The much-anticipated African Free Trade Agreement (AfCFTA), through which trading commenced on 1 January this year, could bolster the continent’s income by US$450 billion (more than N$6 trillion) and lift 30 million people out of extreme poverty by 2035, if accompanied by significant policy reforms and trade-facilitation measures, according to the World Bank. Confirmed to be the world’s biggest free trade zone by size, the agreement which ushered in a new era for African trade has created a market of 1.2 billion people and drives a combined GDP of US$2.5 trillion (N$37.5 trillion) when fully operational.
A statement from the office of Southern African Customs Union (SACU) Executive Secretary, Paulina Elago, noted that the free trade agreement marks a significant milestone towards Africa’s integration objectives.
“The AfCFTA is one of the flagships for achieving Africa’s aspirations ‘The Africa we want’, as outlined under the Africa Strategic Framework for Development, Agenda 2063. The AfCFTA primarily aims to boost intra-African trade, continental integration and development, with the target of increasing trade within the continent,” the statement read.
Today, (Thursday, 8 April 2021) the SACU Secretariat will host a three-hour webinar to disseminate information and raise awareness on the implementation of the AfCFTA. The webinar is expected to primarily share information with the business community on the market dispensations under the agreement.
Senior representatives from SACU Ministries of Trade and Industry as well as Customs Administrations in SACU member states are expected to participate to share their countries’ perspectives, status on the implementation of the AfCFTA and measures put in place to facilitate trade under the continent-wide agreement.
“This will include information regarding customs administrative arrangements for the implementation of the agreement, continent-wide market opportunities and export facilitation at the national level. The business community will also share their views about this continental milestone,” read the SACU statement.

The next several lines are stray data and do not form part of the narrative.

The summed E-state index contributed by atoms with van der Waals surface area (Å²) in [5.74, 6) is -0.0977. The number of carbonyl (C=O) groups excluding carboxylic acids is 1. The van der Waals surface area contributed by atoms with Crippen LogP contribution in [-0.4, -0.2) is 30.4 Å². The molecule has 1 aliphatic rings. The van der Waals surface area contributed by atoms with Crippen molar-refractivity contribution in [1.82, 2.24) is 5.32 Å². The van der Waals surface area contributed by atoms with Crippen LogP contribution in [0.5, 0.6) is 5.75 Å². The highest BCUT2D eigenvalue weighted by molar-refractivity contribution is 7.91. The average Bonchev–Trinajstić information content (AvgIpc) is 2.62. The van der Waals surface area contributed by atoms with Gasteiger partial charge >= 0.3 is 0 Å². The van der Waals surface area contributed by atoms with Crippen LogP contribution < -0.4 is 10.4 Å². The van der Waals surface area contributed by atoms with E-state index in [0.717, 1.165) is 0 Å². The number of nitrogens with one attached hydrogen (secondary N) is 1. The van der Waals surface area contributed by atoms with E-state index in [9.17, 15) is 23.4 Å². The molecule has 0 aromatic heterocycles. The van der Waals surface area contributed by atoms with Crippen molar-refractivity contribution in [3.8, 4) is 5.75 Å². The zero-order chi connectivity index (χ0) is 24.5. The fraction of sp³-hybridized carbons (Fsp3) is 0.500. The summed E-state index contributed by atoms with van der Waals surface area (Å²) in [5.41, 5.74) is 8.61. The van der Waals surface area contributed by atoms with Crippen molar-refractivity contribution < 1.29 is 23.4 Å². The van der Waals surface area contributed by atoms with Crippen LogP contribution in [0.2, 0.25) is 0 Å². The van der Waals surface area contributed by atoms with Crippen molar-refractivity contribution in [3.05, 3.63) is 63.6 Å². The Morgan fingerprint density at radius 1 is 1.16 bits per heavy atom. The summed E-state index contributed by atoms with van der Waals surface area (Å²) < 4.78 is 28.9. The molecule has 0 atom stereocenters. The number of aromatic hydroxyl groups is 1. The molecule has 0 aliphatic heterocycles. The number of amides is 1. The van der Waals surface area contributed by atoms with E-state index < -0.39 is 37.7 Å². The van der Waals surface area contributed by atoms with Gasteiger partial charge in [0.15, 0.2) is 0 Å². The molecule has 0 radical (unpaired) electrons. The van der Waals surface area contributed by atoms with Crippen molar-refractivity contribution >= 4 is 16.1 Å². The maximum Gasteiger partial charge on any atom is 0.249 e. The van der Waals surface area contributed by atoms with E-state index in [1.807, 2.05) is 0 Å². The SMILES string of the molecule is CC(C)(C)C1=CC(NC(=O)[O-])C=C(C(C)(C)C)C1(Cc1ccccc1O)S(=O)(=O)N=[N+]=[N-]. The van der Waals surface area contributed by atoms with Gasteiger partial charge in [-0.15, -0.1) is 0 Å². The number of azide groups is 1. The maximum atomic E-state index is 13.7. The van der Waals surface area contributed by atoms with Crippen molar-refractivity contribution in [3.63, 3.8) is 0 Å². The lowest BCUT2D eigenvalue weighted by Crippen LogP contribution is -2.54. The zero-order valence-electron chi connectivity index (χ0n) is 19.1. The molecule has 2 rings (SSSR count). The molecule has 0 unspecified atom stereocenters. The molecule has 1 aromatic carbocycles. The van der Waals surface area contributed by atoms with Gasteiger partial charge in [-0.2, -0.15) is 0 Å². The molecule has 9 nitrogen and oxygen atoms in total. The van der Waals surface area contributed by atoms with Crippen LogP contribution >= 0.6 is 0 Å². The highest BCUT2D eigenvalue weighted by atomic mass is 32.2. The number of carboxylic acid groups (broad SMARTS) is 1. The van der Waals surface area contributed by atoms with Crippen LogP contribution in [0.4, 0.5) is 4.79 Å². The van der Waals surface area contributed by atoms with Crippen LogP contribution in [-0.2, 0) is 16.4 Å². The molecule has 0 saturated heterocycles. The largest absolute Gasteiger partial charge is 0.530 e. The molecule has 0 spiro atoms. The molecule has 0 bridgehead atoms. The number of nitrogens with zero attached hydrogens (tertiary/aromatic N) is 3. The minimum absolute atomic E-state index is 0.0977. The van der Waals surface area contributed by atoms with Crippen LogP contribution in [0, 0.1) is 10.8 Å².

Meanwhile, Wim Naudé, a Professor of Economics at the Cork University Business School in Ireland, emphasised that “Trade is one of the great engines of economic growth and prosperity as it allows countries to specialise in production and diversify in consumption. Specialisation in production allows for learning, innovation and higher productivity. Exchanging this for goods from elsewhere leads to higher consumption and welfare than what a country would be able to achieve in economic independence.”
The economic professor also noted that the free trade area should strengthen all of these effects as there will be fewer barriers to access markets, larger markets, more choice for consumers and more competition to pressurise firms to be more productive.
Naudé added that the free trade area will stimulate investment, innovation, and entrepreneurship.
“The AfCFTA is, therefore, good news and a historical opportunity for African countries. The fact that countries’ economies differ is no issue—in fact precisely because economies are different, trade is even more important to achieve gains in welfare. Remember, most African countries are relatively small, and also, Africa has more landlocked countries than any continent on earth—so removing trade barriers is even more important in Africa than for instance in large coastal countries,” Naudé explained.